AU - Handoko, M. Louis

PY - 2018/1/1

Y1 - 2018/1/1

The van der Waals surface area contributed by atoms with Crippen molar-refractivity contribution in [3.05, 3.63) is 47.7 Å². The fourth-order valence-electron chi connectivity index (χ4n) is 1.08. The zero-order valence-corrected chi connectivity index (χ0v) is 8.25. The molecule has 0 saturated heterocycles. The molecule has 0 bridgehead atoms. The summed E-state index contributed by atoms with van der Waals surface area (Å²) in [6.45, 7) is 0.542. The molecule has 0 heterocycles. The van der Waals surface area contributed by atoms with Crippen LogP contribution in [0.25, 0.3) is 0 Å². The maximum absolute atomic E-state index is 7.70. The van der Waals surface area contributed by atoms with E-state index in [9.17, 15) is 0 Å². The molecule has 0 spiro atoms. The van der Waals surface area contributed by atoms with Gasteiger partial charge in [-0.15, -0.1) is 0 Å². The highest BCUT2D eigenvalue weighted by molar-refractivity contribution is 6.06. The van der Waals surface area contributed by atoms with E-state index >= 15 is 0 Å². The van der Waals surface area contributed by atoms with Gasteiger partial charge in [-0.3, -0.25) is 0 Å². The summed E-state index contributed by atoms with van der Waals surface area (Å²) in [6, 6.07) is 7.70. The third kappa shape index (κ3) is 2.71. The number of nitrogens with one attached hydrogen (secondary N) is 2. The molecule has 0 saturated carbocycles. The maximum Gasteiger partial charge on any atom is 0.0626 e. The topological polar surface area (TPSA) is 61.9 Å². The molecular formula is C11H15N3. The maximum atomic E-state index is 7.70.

N2 - BACKGROUND: The beneficial effects of parasympathetic stimulation have been reported in left heart failure, but whether it would be beneficial for pulmonary arterial hypertension (PAH) remains to be explored. Here, we investigated the relationship between parasympathetic activity and right ventricular (RV) function in patients with PAH, and the potential therapeutic effects of pyridostigmine (PYR), an oral drug stimulating the parasympathetic activity through acetylcholinesterase inhibition, in experimental pulmonary hypertension (PH). METHODS: Heart rate recovery after a maximal cardiopulmonary exercise test was used as a surrogate for parasympathetic activity. RV ejection fraction was assessed in 112 patients with PAH. Expression of nicotinic (a-7 nicotinic acetylcholine receptor) and muscarinic (muscarinic acetylcholine type 2 receptor) receptors, and acetylcholinesterase activity were evaluated in RV (n=11) and lungs (n=7) from patients with PAH undergoing heart/lung transplantation and compared with tissue obtained from controls. In addition, we investigated the effects of PYR (40 mg/kg per day) in experimental PH. PH was induced in male rats by SU5416 (25 mg/kg subcutaneously) injection followed by 4 weeks of hypoxia. In a subgroup, sympathetic/parasympathetic modulation was assessed by power spectral analysis. At week 6, PH status was confirmed by echocardiography, and rats were randomly assigned to vehicle or treatment (both n=12). At the end of the study, echocardiography was repeated, with additional RV pressure-volume measurements, along with lung, RV histological, and protein analyses. RESULTS: Patients with PAH with lower RV ejection fraction (<41%) had a significantly reduced heart rate recovery in comparison with patients with higher RV ejection fraction. In PAH RV samples, a-7 nicotinic acetylcholine receptor was increased and acetylcholinesterase activity was reduced versus controls. No difference in muscarinic acetylcholine type 2 receptor expression was observed. Chronic PYR treatment in PH rats normalized the cardiovascular autonomic function, demonstrated by an increase in parasympathetic activity and baroreflex sensitivity. PYR improved survival, increased RV contractility, and reduced RV stiffness, RV hypertrophy, RV fibrosis, RV inflammation, and RV a-7 nicotinic acetylcholine receptor and muscarinic acetylcholine type 2 receptor expression, as well. Furthermore, PYR reduced pulmonary vascular resistance, RV afterload, and pulmonary vascular remodeling, which was associated with reduced local and systemic inflammation. CONCLUSIONS: RV dysfunction is associated with reduced systemic parasympathetic activity in patients with PAH, with an inadequate adaptive response of the cholinergic system in the RV. Enhancing parasympathetic activity by PYR improved survival, RV function, and pulmonary vascular remodeling in experimental PH.